(1)     The levy on execution shall create a lien in favor of the judgment oblige over the right, title and interest of the judgment obligor in such property at the time of the levy, subject to liens and encumbrances then existing.

 

Properties exempt from execution (Sec. 13)

 

(1)     There are certain properties exempt from execution enumerated under Sec. 13, Rule 39:

(a)     The judgment obligor’s family home as provided by law, or the homestead in which he resides, and the land necessarily used in connection therewith;

(b)     Ordinary tools and implements personally used by him in his trade, employment, or livelihood;

(c)     Three horses, or three cows, or three carabaos, or other beasts of burden, such as the judgment obligor may select necessarily used by him in his ordinary occupation;

(d)     His necessary clothing and articles for ordinary personal use, excluding jewelry;

(e)     Household furniture and utensils necessary for housekeeping, and used for that purpose by the judgment obligor and his family, such as the judgment obligor may select, of a value not exceeding 100,000 pesos.

(f)      Provisions for individual or family use sufficient for four months;

(g)     The professional libraries and equipment of judges, lawyers, physicians, pharmacists, dentists, engineers, surveyors, clergymen, teachers, and other professionals, not exceeding 300,000 pesos;

(h)     One fishing boat and accessories not exceeding the total value of 100,000 pesos owned by a fisherman and by the lawful use of which he earns his livelihood;

(i)       So much of the salaries, wages, or earnings of the judgment obligor for his personal services with 4 months preceding the levy as are necessary for the support of his family;

(j)       Lettered gravestones;

(k)     Monies, benefits, privileges, or annuities accruing or in any manner growing out of any life insurance;

(l)       The right to receive legal support, or money or property obtained as such support, or any pension or gratuity from the government; and

(m)   Properties specially exempted by law (Sec. 13, Rule 39).

(2)     If the property mentioned in Sec. 13 is the subject of execution because of a judgment for the recovery of the price or upon judgment of foreclosure of a mortgage upon the property, the property is not exempt from execution.

 

Proceedings where property is claimed by third persons (Sec. 16)

 

(1)     If the property levied on is claimed by any person other than the judgment obligor or his agent, and such person makes an affidavit of his title thereto or right to the possession thereof, stating the grounds of such right or title, and serves the same upon the officer making the levy and a copy thereof upon the judgment obligee, the officer shall not be bound to keep the property, unless such judgment obligee, on demand of the officer, files a bond approved by the court to indemnify the third-party claimant in a sum not less than the value of the property levied on. In case of disagreement as to such value, the same shall be determined by the court issuing the writ of execution. No claim for damages for the taking or keeping of the property may be enforced against the bond unless the action therefor is filed within one hundred twenty (120) days from the date of the filing of the bond.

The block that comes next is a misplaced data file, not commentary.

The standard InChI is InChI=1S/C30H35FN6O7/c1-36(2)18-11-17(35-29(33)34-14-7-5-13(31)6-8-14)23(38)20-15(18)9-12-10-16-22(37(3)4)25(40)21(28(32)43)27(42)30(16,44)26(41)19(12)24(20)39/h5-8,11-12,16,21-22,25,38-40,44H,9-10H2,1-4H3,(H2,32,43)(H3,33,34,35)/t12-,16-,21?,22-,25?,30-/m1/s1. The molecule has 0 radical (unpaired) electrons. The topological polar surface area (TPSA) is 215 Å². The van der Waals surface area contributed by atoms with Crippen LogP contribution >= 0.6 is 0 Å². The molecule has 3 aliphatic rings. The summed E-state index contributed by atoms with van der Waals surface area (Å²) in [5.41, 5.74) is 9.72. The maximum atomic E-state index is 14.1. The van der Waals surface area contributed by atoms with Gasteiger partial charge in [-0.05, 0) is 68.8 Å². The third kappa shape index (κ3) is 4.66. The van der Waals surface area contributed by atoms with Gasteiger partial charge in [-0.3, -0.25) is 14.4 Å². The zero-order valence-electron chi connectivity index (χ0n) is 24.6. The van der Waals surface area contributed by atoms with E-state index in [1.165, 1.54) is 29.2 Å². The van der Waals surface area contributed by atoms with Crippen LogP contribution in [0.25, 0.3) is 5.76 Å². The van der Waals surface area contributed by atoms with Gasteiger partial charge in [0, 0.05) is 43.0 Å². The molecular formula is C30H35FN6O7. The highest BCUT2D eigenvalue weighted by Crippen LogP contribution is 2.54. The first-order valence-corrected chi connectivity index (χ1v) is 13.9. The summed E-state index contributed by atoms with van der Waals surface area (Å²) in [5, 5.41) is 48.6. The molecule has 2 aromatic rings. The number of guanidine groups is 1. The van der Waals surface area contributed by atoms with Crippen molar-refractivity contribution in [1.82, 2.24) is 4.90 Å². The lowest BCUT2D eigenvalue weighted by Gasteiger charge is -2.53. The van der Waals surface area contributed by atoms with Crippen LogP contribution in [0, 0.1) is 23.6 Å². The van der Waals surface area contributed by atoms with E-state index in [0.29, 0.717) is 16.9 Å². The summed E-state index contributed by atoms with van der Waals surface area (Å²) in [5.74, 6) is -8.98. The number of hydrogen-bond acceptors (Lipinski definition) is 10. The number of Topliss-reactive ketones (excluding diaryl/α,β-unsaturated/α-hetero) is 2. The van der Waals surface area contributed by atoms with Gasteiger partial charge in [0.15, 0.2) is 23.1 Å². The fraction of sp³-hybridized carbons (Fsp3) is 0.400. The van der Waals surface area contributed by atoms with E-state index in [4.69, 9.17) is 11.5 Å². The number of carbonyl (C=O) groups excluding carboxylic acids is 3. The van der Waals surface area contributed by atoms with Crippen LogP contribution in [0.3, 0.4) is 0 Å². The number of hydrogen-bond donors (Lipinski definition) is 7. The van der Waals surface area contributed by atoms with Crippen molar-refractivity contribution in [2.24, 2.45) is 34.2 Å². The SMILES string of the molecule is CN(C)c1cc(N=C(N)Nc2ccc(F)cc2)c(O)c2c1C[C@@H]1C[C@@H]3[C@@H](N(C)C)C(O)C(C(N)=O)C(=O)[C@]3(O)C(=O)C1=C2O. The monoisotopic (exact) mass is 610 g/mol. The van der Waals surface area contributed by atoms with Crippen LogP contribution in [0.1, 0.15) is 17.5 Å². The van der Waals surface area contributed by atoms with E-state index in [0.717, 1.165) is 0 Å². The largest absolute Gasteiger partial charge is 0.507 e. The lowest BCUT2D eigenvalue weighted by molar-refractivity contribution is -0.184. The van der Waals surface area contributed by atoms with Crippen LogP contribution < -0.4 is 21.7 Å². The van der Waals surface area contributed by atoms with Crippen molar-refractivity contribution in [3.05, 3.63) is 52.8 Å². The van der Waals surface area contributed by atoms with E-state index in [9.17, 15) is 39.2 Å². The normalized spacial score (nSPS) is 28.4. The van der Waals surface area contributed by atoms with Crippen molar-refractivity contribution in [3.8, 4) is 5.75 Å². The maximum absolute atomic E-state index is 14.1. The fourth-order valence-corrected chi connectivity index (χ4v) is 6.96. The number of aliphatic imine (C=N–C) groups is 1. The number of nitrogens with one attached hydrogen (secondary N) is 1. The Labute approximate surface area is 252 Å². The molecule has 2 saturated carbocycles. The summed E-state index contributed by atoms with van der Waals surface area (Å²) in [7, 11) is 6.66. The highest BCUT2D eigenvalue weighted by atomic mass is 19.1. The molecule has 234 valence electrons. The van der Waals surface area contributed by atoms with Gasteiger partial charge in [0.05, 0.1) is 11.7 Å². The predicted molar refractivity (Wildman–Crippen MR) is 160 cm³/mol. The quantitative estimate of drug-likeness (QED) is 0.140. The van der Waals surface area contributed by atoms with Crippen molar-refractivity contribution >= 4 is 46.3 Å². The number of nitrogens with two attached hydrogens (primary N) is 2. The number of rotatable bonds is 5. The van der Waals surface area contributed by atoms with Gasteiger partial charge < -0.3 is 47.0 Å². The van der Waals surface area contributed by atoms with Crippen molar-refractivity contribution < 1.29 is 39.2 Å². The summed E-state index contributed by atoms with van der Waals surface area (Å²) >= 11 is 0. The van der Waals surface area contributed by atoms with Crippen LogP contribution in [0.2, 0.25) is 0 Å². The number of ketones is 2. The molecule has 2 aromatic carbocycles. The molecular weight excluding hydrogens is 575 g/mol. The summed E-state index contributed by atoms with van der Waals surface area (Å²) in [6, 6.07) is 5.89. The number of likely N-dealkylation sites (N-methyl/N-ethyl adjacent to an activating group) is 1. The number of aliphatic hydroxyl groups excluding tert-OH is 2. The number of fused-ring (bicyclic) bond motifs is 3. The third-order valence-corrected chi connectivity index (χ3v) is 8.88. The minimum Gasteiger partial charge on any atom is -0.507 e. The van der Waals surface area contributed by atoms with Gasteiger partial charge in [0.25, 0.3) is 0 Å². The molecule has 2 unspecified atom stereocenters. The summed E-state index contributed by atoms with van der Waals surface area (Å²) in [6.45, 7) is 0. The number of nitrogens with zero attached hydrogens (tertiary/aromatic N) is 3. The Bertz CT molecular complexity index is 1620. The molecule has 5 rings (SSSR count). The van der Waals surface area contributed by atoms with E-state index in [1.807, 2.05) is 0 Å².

The officer shall not be liable for damages for the taking or keeping of the property, to any third-party claimant if such bond is filed. Nothing herein contained shall prevent such claimant or any third person from vindicating his claim to the property in a separate action, or prevent the judgment obligee from claiming damages in the same or a separate action against a third-party claimant who filed a frivolous or plainly spurious claim.

When the writ of execution is issued in favor of the Republic of the Philippines, or any officer duly representing it, the filing of such bond shall not be required, and in case the sheriff or levying officer is sued for damages as a result of the levy, he shall be represented by the Solicitor General and if held liable therefor, the actual damages adjudged by the court shall be paid by the National Treasurer out of such funds as may be appropriated for the purpose.

(2)     Requisites for  a claim by a third person:

(a)     The property is levied;

(b)     The claimant is a person other than the judgment obligor or his agent;

(c)     Makes an affidavit of his title thereto or right to the possession thereof stating the grounds of such right or title; and

(d)     Serves the same upon the officer making the levy and the judgment obligee.

 

In relation to third party claim in attachment and replevin

 

(1)     Certain remedies available to a third person not party to the action but whose property is the subject of execution: